Organ donation

This week the Government announced proposed changes to the organ donation system in England in order to tackle a shortage of donors.

The changes, which will be considered in Parliament in the autumn, mean everyone will be considered as an organ donor unless they ‘opt out’ or they are in one of the groups excluded from the new plans.

The announcement follows a Government consultation which attracted more than 17,000 responses.

As of the end of March this year, there were 5,100 people waiting for an organ transplant.

Although the majority of people say they would donate their organs, a much smaller percentage of people are actually registered organ donors.

In England, there are more than 40,000 people alive today thanks to organ donation, but sadly due to a shortage of donors, three people die every day while waiting for an organ.

The new rules, which are due to be implemented in 2020, will follow a year-long transition period to inform the public and allow time for people to discuss their organ donation preferences.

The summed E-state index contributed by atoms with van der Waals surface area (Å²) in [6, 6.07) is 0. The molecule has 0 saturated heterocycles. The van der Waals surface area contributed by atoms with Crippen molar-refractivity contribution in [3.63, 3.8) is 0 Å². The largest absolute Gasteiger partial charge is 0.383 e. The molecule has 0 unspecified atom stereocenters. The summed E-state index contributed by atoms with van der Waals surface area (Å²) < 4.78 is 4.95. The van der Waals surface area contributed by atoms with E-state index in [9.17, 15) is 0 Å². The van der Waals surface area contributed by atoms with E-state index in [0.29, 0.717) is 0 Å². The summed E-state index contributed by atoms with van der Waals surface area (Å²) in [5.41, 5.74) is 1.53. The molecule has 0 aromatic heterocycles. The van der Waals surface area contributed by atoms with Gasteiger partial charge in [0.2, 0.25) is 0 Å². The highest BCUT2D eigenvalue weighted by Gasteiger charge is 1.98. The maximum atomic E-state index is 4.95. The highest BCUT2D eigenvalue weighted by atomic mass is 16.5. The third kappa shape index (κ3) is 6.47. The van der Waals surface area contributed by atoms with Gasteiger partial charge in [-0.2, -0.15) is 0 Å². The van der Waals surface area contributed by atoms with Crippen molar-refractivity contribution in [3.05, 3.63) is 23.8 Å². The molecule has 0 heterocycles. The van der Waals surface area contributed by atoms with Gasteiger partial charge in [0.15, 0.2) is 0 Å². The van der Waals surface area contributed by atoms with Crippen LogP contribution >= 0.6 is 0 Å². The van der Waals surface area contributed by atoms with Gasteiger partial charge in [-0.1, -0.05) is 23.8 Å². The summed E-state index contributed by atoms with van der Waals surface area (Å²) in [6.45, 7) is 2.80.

The new system means everyone will be considered an organ donor unless they have explicitly recorded a wish not to be or they are from one of the excluded groups. These are children under 18, individuals who lack the mental capacity to understand the changes and people who have not lived in England for at least 12 months before their death.

Those who don’t want to donate can record their decision on the NHS Organ Donor Register, either via NHS Blood and Transplant’s website or by calling their helpline. To make it easier for people to record their wishes, the NHS is planning to launch an app at the end of this year. 

Prior to these changes being implemented, families should talk about this difficult subject so they are aware of each other’s wishes, as well as fully understanding the changes being proposed.

As a registered organ donor, I welcome these proposals and I hope they will help save hundreds of lives every year.